The underlying power of the metaphor, perhaps not from "oxygen debt", but "karmic debt" and the like, has a grip on collective mind. Maybe this is why underwater homeowners won't abandon ship. (Which they absolutely should. Otherwise, to follow out the metaphor, they'll drown.)
It may also be why citizens shrug as governments bail out lenders, but not borrowers. Oxygen will get paid eventually, or you'll die. Same for the bankers and us plebes?
The situation in Europe right now is insane. Greece ran a corrupt, irresponsible government. They don't have the economic potential to *ever* pay the full loans back if their risk drives up their interest rates, as it should, and their economy shrinks with the reined in government expenditures.
So... who do they owe? Primarily, banks in France and Germany, but lots of other lenders as well. A free market solution would let Greece fail and bondholders be wiped out. (Maybe they'd take the Parthenon as collateral.) Greece could renegotiate terms with its lenders, would have a very hard time borrowing in the future, and would be forced to run a balanced budget going forward, without the massive weight of the debt.
It would, of course, be easier to do this if they had their own currency, which they could inflate. This would suck for the French and Greek banks holding the bad debt. It would also suck for people holding stuff that in some way depend on those banks, and so on. I.e., there would be "contagion". What's really strange here is that Germany and France already own some of their banks, having bailed them out two years ago, which means that they are bailing themselves out.
Nothing is like this in physiology.
So anyway, the EU announced a $1 trillion bailout plan instead of letting the scenario envisioned above unfold. 1/3 of the expenditure is coming from the IMF (which is basically the US). And the Federal Reserve is now printing US dollars and lending them to European banks. Don't ask to whom exactly or how much, because we're not allowed to know that stuff.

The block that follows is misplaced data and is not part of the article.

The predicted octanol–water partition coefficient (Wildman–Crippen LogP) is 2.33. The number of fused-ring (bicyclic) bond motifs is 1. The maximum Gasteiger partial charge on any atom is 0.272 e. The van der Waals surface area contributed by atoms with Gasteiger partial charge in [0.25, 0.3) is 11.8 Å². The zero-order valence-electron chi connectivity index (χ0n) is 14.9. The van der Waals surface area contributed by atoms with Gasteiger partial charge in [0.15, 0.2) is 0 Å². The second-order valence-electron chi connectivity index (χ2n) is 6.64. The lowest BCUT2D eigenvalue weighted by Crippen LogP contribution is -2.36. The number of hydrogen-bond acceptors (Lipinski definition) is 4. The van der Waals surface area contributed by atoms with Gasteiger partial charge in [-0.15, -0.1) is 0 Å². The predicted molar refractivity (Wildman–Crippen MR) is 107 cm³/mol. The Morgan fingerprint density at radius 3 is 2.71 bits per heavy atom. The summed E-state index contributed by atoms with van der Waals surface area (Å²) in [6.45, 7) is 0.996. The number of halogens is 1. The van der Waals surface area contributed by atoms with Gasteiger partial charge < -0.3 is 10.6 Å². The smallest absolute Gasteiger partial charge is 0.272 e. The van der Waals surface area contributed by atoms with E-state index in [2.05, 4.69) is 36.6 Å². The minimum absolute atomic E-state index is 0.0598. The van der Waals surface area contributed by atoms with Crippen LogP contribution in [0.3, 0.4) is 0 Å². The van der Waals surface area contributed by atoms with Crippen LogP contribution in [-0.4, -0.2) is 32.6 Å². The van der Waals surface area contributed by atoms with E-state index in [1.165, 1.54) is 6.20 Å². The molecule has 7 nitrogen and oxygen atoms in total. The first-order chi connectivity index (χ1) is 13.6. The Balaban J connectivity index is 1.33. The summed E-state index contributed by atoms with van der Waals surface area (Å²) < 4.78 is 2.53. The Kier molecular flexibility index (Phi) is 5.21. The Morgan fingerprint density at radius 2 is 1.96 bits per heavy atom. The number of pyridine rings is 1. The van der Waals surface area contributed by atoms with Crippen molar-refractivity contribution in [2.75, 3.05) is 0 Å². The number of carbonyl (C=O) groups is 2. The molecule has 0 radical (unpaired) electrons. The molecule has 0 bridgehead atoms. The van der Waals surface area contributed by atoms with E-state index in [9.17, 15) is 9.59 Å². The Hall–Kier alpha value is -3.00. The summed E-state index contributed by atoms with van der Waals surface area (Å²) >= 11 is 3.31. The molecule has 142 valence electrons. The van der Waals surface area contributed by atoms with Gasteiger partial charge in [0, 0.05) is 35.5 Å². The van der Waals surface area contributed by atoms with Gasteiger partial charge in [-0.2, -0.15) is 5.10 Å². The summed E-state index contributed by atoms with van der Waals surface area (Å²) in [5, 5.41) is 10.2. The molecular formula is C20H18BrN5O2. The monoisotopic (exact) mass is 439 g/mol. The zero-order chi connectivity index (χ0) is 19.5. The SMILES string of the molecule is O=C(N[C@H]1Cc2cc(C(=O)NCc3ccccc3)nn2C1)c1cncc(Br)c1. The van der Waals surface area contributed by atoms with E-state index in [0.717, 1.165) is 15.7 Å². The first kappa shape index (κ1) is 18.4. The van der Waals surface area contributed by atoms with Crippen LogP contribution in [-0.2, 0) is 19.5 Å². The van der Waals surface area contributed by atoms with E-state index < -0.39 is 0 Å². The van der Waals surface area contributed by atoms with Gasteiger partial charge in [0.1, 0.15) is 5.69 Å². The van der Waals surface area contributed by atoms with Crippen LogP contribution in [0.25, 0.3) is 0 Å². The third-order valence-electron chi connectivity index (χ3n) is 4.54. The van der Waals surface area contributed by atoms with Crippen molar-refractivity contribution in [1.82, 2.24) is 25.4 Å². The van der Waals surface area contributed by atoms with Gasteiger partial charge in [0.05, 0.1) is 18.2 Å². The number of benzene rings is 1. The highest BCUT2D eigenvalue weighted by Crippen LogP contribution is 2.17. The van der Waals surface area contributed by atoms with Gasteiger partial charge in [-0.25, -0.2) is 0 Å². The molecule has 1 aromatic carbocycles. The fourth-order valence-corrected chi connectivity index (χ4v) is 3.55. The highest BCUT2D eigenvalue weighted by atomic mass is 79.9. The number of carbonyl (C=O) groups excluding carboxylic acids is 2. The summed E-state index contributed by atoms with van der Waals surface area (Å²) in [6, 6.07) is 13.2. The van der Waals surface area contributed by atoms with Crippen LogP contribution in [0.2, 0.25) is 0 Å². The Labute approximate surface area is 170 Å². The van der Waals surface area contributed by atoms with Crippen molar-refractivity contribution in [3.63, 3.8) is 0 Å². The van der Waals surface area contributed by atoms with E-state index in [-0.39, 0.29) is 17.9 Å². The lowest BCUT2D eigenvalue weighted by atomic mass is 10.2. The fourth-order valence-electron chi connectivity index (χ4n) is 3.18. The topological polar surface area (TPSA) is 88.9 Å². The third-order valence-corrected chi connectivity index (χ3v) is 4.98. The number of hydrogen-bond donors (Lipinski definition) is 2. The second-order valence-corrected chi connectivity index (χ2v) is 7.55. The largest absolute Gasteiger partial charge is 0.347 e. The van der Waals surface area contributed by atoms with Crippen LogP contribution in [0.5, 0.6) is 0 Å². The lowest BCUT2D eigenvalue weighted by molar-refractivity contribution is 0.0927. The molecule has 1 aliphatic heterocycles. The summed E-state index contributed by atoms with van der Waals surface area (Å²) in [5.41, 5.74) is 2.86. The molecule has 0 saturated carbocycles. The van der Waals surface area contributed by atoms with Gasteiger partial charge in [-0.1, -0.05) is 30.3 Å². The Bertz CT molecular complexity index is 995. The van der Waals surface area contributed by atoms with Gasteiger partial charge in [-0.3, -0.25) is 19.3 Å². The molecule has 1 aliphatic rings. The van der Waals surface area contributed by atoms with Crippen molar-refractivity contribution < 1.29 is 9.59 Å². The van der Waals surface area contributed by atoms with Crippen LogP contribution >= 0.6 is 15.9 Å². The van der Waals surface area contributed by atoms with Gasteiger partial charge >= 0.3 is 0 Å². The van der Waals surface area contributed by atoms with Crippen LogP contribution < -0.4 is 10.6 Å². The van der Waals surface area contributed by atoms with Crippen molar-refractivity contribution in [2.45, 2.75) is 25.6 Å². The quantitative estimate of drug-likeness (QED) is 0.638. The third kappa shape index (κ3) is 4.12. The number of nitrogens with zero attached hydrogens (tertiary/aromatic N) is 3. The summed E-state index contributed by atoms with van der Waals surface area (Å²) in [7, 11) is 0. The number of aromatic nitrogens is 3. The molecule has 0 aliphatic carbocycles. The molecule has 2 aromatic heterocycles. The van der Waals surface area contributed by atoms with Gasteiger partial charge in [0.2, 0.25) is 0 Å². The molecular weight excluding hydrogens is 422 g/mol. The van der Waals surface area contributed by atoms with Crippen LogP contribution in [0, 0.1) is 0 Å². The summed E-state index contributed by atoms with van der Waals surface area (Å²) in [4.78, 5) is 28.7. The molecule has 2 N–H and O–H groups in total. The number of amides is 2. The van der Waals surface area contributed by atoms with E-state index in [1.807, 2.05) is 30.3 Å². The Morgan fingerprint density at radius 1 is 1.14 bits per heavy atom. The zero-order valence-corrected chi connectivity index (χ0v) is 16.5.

Anyway, you kind of own Greece now. As do other European governments. Their banks held some bad debt, and heck, we cannot allow them to suffer from that, so we'll take the debt ourselves. That will be much better!
Today's bailout shifts wealth from citizens and governments to banks almost on the scale of the US efforts in the previous meltdown. And the term "moral hazard" does not begin to do justice to the effects. What is now to keep an undisciplined EU government like Spain, Portugal, or Ireland, in line? We've sent a strong signal: big banks will be bailed out; bad governments will be bailed out.
Nobody really seems to care. The focus in DC is on political fights: who will hold what official post in the government? The focus in the gulf states is, I hope, on the blob of toxic oil and dispersant poisoning their fisheries.
What's in store?
The debt chart has just grown more complicated. I don't know whether there will be deflation or hyperinflation. It may be that we enter a Japanese style zombiedom, or we inflate our way out, or miraculous growth levels "cure all". I don't know what will happen, macroeconomically.
I know one thing, which is that bankers will continue to get paid very well, and the American public will shoulder their risk, without Greek style rioting, because we are sheep like that. We will end up owning the Red Roof Inn equivalents of the future.
What happens will bear more than a passing resemblance to what is happening here: